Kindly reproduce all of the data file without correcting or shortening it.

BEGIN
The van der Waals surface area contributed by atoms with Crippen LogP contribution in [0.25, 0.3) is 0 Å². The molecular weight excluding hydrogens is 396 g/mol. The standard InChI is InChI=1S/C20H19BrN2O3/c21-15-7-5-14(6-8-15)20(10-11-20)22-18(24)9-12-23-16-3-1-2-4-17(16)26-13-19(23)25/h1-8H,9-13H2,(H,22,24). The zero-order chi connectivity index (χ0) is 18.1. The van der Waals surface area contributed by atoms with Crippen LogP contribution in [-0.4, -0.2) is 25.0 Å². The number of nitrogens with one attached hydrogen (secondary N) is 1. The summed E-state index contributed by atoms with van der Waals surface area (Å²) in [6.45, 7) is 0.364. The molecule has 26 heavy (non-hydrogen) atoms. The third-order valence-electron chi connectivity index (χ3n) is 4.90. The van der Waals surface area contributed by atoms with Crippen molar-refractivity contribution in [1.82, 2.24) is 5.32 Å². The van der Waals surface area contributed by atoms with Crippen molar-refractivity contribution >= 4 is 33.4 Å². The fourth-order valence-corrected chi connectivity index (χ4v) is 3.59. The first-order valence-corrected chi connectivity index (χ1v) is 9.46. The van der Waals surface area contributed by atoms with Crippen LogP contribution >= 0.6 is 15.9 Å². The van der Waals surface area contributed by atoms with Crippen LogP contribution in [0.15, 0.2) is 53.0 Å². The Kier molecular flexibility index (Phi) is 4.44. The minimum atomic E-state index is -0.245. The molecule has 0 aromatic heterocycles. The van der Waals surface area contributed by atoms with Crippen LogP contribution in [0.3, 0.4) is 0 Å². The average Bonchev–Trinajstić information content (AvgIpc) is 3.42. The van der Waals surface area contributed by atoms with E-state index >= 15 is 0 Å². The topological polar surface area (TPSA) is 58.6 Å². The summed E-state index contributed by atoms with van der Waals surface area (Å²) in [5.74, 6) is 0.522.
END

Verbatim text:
The van der Waals surface area contributed by atoms with Crippen LogP contribution in [0.25, 0.3) is 0 Å². The molecular weight excluding hydrogens is 396 g/mol. The standard InChI is InChI=1S/C20H19BrN2O3/c21-15-7-5-14(6-8-15)20(10-11-20)22-18(24)9-12-23-16-3-1-2-4-17(16)26-13-19(23)25/h1-8H,9-13H2,(H,22,24). The zero-order chi connectivity index (χ0) is 18.1. The van der Waals surface area contributed by atoms with Crippen LogP contribution in [-0.4, -0.2) is 25.0 Å². The number of nitrogens with one attached hydrogen (secondary N) is 1. The summed E-state index contributed by atoms with van der Waals surface area (Å²) in [6.45, 7) is 0.364. The molecule has 26 heavy (non-hydrogen) atoms. The third-order valence-electron chi connectivity index (χ3n) is 4.90. The van der Waals surface area contributed by atoms with Crippen molar-refractivity contribution in [1.82, 2.24) is 5.32 Å². The van der Waals surface area contributed by atoms with Crippen molar-refractivity contribution >= 4 is 33.4 Å². The fourth-order valence-corrected chi connectivity index (χ4v) is 3.59. The first-order valence-corrected chi connectivity index (χ1v) is 9.46. The van der Waals surface area contributed by atoms with Crippen LogP contribution >= 0.6 is 15.9 Å². The van der Waals surface area contributed by atoms with Crippen LogP contribution in [0.15, 0.2) is 53.0 Å². The Kier molecular flexibility index (Phi) is 4.44. The minimum atomic E-state index is -0.245. The molecule has 0 aromatic heterocycles. The van der Waals surface area contributed by atoms with Crippen LogP contribution in [0.3, 0.4) is 0 Å². The average Bonchev–Trinajstić information content (AvgIpc) is 3.42. The van der Waals surface area contributed by atoms with E-state index >= 15 is 0 Å². The topological polar surface area (TPSA) is 58.6 Å². The summed E-state index contributed by atoms with van der Waals surface area (Å²) in [5.74, 6) is 0.522.